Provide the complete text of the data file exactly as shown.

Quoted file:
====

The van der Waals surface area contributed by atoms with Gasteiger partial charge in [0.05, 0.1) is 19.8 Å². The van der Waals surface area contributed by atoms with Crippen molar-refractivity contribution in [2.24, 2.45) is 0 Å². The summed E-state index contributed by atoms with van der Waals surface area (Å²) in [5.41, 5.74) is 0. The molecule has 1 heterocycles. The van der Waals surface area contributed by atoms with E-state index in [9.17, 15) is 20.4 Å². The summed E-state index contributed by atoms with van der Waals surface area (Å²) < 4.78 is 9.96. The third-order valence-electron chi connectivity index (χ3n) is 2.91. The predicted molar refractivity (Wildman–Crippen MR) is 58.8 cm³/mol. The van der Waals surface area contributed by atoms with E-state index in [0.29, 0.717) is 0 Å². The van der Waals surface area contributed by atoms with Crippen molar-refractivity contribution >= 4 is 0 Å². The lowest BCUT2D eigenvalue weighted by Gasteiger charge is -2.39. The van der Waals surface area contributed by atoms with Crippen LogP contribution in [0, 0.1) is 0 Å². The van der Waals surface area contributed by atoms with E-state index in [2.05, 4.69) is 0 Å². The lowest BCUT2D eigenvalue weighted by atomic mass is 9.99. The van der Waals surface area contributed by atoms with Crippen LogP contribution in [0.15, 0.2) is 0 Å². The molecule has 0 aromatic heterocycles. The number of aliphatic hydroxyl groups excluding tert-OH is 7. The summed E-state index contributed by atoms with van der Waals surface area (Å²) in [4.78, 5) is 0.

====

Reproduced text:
The van der Waals surface area contributed by atoms with Gasteiger partial charge in [0.05, 0.1) is 19.8 Å². The van der Waals surface area contributed by atoms with Crippen molar-refractivity contribution in [2.24, 2.45) is 0 Å². The summed E-state index contributed by atoms with van der Waals surface area (Å²) in [5.41, 5.74) is 0. The molecule has 1 heterocycles. The van der Waals surface area contributed by atoms with E-state index in [9.17, 15) is 20.4 Å². The summed E-state index contributed by atoms with van der Waals surface area (Å²) < 4.78 is 9.96. The third-order valence-electron chi connectivity index (χ3n) is 2.91. The predicted molar refractivity (Wildman–Crippen MR) is 58.8 cm³/mol. The van der Waals surface area contributed by atoms with E-state index in [0.29, 0.717) is 0 Å². The van der Waals surface area contributed by atoms with Crippen molar-refractivity contribution >= 4 is 0 Å². The lowest BCUT2D eigenvalue weighted by Gasteiger charge is -2.39. The van der Waals surface area contributed by atoms with Crippen LogP contribution in [0, 0.1) is 0 Å². The van der Waals surface area contributed by atoms with E-state index in [2.05, 4.69) is 0 Å². The lowest BCUT2D eigenvalue weighted by atomic mass is 9.99. The van der Waals surface area contributed by atoms with Crippen LogP contribution in [0.15, 0.2) is 0 Å². The molecule has 0 aromatic heterocycles. The number of aliphatic hydroxyl groups excluding tert-OH is 7. The summed E-state index contributed by atoms with van der Waals surface area (Å²) in [4.78, 5) is 0.